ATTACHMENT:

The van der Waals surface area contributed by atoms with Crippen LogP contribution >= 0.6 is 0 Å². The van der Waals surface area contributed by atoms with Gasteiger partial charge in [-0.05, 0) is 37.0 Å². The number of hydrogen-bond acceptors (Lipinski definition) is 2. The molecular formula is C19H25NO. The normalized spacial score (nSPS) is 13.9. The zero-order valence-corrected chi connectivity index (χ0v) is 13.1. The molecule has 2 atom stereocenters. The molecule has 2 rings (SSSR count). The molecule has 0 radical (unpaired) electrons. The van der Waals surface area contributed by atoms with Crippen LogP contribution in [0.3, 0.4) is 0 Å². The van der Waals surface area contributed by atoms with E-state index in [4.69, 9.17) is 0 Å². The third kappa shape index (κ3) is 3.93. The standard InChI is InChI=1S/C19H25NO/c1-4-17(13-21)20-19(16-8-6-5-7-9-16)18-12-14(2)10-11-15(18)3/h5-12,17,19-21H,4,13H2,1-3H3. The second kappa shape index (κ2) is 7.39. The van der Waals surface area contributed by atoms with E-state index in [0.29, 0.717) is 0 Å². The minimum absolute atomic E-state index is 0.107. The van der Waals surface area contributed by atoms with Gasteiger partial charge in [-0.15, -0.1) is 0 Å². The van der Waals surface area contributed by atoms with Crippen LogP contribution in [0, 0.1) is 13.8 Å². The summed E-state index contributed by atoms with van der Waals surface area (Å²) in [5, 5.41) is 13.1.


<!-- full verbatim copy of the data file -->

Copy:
The van der Waals surface area contributed by atoms with Crippen LogP contribution >= 0.6 is 0 Å². The van der Waals surface area contributed by atoms with Gasteiger partial charge in [-0.05, 0) is 37.0 Å². The number of hydrogen-bond acceptors (Lipinski definition) is 2. The molecular formula is C19H25NO. The normalized spacial score (nSPS) is 13.9. The zero-order valence-corrected chi connectivity index (χ0v) is 13.1. The molecule has 2 atom stereocenters. The molecule has 2 rings (SSSR count). The molecule has 0 radical (unpaired) electrons. The van der Waals surface area contributed by atoms with Crippen LogP contribution in [0.3, 0.4) is 0 Å². The van der Waals surface area contributed by atoms with E-state index in [4.69, 9.17) is 0 Å². The third kappa shape index (κ3) is 3.93. The standard InChI is InChI=1S/C19H25NO/c1-4-17(13-21)20-19(16-8-6-5-7-9-16)18-12-14(2)10-11-15(18)3/h5-12,17,19-21H,4,13H2,1-3H3. The second kappa shape index (κ2) is 7.39. The van der Waals surface area contributed by atoms with E-state index in [0.29, 0.717) is 0 Å². The minimum absolute atomic E-state index is 0.107. The van der Waals surface area contributed by atoms with Gasteiger partial charge in [-0.15, -0.1) is 0 Å². The van der Waals surface area contributed by atoms with Crippen LogP contribution in [0, 0.1) is 13.8 Å². The summed E-state index contributed by atoms with van der Waals surface area (Å²) in [5, 5.41) is 13.1.